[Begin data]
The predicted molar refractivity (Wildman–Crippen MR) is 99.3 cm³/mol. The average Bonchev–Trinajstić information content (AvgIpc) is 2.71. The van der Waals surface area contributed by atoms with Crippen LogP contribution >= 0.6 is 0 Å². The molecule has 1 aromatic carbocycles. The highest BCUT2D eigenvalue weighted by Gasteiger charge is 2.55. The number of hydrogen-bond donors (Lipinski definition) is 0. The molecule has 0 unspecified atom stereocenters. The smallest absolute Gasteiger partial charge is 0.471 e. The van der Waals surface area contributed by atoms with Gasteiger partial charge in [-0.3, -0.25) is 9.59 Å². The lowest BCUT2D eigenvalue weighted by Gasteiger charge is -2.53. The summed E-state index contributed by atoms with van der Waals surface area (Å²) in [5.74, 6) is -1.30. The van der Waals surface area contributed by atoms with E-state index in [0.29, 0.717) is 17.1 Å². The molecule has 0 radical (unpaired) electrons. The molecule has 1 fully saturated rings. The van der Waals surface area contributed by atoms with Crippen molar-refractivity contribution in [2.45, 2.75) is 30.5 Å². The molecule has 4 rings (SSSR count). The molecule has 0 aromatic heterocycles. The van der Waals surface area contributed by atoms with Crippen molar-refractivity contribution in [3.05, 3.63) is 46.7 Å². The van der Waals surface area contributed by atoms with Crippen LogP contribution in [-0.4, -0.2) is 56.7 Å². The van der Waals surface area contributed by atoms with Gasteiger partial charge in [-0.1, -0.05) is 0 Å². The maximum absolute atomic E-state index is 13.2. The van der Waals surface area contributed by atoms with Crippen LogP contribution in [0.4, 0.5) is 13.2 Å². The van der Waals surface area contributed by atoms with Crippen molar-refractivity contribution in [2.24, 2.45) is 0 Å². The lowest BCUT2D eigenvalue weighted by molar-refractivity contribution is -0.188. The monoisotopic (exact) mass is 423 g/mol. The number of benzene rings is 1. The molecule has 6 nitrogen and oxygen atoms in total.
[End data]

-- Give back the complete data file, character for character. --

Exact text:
The predicted molar refractivity (Wildman–Crippen MR) is 99.3 cm³/mol. The average Bonchev–Trinajstić information content (AvgIpc) is 2.71. The van der Waals surface area contributed by atoms with Crippen LogP contribution >= 0.6 is 0 Å². The molecule has 1 aromatic carbocycles. The highest BCUT2D eigenvalue weighted by Gasteiger charge is 2.55. The number of hydrogen-bond donors (Lipinski definition) is 0. The molecule has 0 unspecified atom stereocenters. The smallest absolute Gasteiger partial charge is 0.471 e. The van der Waals surface area contributed by atoms with Gasteiger partial charge in [-0.3, -0.25) is 9.59 Å². The lowest BCUT2D eigenvalue weighted by Gasteiger charge is -2.53. The summed E-state index contributed by atoms with van der Waals surface area (Å²) in [5.74, 6) is -1.30. The van der Waals surface area contributed by atoms with E-state index in [0.29, 0.717) is 17.1 Å². The molecule has 0 radical (unpaired) electrons. The molecule has 1 fully saturated rings. The van der Waals surface area contributed by atoms with Crippen molar-refractivity contribution in [2.45, 2.75) is 30.5 Å². The molecule has 4 rings (SSSR count). The molecule has 0 aromatic heterocycles. The van der Waals surface area contributed by atoms with Crippen molar-refractivity contribution in [3.05, 3.63) is 46.7 Å². The van der Waals surface area contributed by atoms with Crippen LogP contribution in [-0.4, -0.2) is 56.7 Å². The van der Waals surface area contributed by atoms with Gasteiger partial charge in [-0.1, -0.05) is 0 Å². The maximum absolute atomic E-state index is 13.2. The van der Waals surface area contributed by atoms with Crippen LogP contribution in [0.4, 0.5) is 13.2 Å². The van der Waals surface area contributed by atoms with Crippen molar-refractivity contribution in [2.24, 2.45) is 0 Å². The lowest BCUT2D eigenvalue weighted by molar-refractivity contribution is -0.188. The monoisotopic (exact) mass is 423 g/mol. The number of benzene rings is 1. The molecule has 6 nitrogen and oxygen atoms in total.